Thursday, March 06, 2014

memo to cate: "great!"

When Dylan Farrow, adopted daughter of Mia Farrow and Woody Allen, wrote her courageous and now-infamous letter to The New York Times on February 1, in which she alleged that she was sexually molested as a child by Allen, she challenged those who have blindly supported and celebrated Allen as an artist, while blithely disregarding any flaws or weaknesses.

Two days later, on February 3, Barbara Walters, in her usual seat on "The View," defended Allen - "I don't know about Dylan. I can only tell you what I have seen now. That it's a good marriage, and he's a loving, caring father. I think that has to be said" - completely oblivious to the fact that she was validating exactly what Dylan Farrow wrote in her letter.

There are those who think - and not without good reason - that Farrow's letter was timed to coincide with the Oscars' voting process.

Woody Allen had been nominated in one of the writing categories for his screenplay for "Blue Jasmine."  It was felt that there was too much formidable competition for Allen to win and, on the night of the awards, when Allen's nomination was announced, it was to scant applause compared to the other nominees.  (They were "American Hustle," "Nebraska," "The Dallas Buyers Club" and "her," which ultimately won.)  A surprise?  Not really.  Farrow is correct.  Hollywood usually stands behind one of its own, but Woody Allen doesn't really fit that profile.  He's been a Hollywood outsider - by design - something which hasn't gone unnoticed.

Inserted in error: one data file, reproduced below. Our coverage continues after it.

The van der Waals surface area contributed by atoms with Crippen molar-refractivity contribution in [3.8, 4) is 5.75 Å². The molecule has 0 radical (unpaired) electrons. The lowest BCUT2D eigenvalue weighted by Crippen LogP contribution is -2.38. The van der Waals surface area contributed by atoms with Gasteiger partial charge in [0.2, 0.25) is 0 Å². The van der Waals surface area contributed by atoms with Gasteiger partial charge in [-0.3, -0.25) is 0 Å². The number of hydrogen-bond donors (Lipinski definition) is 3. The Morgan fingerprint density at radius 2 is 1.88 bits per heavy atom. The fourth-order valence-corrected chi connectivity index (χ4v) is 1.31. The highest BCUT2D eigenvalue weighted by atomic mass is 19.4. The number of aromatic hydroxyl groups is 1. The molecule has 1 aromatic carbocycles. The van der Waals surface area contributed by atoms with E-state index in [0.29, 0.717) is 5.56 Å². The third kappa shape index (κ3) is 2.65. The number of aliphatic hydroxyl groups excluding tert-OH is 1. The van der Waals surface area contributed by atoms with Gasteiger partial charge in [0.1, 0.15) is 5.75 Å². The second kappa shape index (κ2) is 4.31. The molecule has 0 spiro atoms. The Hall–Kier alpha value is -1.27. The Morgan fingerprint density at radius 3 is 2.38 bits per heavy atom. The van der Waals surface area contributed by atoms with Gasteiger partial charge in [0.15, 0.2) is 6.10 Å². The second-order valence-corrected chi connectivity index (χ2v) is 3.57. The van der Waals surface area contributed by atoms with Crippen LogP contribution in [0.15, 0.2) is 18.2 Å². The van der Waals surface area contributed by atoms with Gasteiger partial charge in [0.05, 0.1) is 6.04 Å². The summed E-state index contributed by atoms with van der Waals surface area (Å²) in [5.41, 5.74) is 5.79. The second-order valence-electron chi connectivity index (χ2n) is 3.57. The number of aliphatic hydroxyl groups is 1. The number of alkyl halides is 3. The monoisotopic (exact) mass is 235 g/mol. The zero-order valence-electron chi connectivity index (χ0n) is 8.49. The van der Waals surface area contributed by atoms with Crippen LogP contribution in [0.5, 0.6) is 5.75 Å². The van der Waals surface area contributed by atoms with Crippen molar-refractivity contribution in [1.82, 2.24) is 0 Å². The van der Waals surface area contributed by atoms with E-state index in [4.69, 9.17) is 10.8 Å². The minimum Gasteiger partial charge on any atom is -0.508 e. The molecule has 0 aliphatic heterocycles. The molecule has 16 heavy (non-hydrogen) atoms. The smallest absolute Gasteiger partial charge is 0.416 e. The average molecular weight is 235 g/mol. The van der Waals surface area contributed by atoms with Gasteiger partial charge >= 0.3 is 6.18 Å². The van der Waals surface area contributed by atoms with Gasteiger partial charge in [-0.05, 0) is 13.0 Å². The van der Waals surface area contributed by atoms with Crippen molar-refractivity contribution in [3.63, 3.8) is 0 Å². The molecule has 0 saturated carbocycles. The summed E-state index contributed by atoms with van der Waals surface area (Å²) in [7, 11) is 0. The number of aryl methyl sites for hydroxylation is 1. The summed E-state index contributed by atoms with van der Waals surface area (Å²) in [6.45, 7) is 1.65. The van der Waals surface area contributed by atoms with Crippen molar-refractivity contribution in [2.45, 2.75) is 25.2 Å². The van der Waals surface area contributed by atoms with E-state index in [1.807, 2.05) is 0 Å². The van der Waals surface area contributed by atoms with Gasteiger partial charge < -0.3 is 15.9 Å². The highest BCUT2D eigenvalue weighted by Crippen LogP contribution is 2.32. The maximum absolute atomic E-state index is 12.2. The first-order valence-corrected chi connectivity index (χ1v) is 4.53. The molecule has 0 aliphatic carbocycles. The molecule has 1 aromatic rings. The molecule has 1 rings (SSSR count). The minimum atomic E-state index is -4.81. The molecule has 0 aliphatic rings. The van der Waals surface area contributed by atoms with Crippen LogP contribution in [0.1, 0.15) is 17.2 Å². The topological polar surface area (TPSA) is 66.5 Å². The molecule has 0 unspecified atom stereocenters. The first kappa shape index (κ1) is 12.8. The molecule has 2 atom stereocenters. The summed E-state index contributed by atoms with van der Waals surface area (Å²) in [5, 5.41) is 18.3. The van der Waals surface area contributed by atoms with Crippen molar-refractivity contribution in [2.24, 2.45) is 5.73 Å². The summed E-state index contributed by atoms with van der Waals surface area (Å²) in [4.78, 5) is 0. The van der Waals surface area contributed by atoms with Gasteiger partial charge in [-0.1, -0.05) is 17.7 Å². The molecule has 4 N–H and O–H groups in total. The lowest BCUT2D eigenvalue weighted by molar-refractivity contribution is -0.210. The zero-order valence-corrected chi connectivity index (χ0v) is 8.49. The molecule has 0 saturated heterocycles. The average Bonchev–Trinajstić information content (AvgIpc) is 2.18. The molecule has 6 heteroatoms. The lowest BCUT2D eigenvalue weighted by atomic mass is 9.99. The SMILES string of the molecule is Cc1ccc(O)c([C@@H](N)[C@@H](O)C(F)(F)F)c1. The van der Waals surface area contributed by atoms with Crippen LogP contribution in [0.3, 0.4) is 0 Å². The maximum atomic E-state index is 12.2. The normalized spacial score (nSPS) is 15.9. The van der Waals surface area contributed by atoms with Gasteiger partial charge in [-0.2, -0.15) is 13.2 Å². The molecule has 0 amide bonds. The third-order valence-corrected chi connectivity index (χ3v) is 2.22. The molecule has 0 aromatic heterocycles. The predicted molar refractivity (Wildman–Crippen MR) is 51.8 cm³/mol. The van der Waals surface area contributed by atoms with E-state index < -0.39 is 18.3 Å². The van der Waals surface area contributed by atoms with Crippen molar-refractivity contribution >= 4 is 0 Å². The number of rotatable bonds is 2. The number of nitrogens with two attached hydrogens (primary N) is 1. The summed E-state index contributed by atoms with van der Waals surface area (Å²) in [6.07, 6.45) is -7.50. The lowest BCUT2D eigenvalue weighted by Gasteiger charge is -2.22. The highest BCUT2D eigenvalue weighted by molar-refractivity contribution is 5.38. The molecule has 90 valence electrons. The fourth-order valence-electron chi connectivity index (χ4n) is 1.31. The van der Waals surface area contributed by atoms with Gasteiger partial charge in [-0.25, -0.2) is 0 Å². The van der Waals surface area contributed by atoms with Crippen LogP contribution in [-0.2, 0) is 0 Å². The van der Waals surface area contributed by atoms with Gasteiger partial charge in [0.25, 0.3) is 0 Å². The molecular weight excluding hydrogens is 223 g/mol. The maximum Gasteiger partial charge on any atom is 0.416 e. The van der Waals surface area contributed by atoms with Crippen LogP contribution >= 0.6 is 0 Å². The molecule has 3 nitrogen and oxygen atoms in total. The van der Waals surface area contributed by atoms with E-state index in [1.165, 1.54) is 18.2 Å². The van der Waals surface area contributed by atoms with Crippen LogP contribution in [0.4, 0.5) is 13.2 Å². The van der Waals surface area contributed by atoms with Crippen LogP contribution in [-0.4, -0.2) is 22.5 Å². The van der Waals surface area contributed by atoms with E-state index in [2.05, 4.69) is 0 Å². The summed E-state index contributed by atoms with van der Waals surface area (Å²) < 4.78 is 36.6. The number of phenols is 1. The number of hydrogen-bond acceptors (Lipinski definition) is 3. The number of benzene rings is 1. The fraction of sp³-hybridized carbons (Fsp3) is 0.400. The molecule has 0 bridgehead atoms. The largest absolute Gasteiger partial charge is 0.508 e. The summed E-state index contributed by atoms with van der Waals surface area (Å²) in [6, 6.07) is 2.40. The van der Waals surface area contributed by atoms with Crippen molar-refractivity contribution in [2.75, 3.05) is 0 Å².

So there was no way that Dylan Farrow's letter would have negatively affected Allen in terms of the Oscar.  If there was a potential victim at all, it was Cate Blanchett, the acclaimed star of "Blue Jasmine" and the likely winner of the Best Actress Oscar.  Yes, Blanchett won the Oscar and several other acting awards for her performance and each time she won, she managed to reference Allen with little or no effusiveness.

Cate Blanchett is not only a great actress, a fashion icon, a handsome woman and and an urbane, witty person, but also a shrewd diplomat.

We can all learn from her.

At each awards ceremony, Blanchett found a different way to deflect attention away from Allen and even herself.  At the Independent Spirit Awards, she made a note of pointing out that the best actor category had six nominations while the best actress category had only five. She wondered why Greta Gerwig's performance in "Frances Ha" was left out.

(BTW, one of the six male Indie Spirit nominations went to Robert Redford who, given his association with Sundance and independent film, couldn't be denied; hence, the sixth nomination.  Am I being too cynical?)

And on Oscar night, she graciously cited Allen's screenplay with cool dispatch and with that quickly out of the way, went on to complement the other contenders in her acting category and to praise one in particular  - Judi Dench (her co-star from "Notes on a Scandal").

She defused Woody Allen by downplaying him.

This past awards season, Cate Blanchett illustrated her knack for brilliantly, effortlessly, neutralizing a potentially damaging situation.

And one which had absolutely nothing to do with her.


Hilary Richardson said...

I am so impressed with Cate Blanchett, and not just as an actress. She might be that rare person of movies - an old-fashioned movie star.

jonathan said...

She truly walked a fine line. There was no way that she could not acknowledge Woody. And there was no that she could let herself be intimidated (even if for a good cause) into ignoring him. She pulled it off brilliantly.

Sheila said...

She's so much more than an "actress."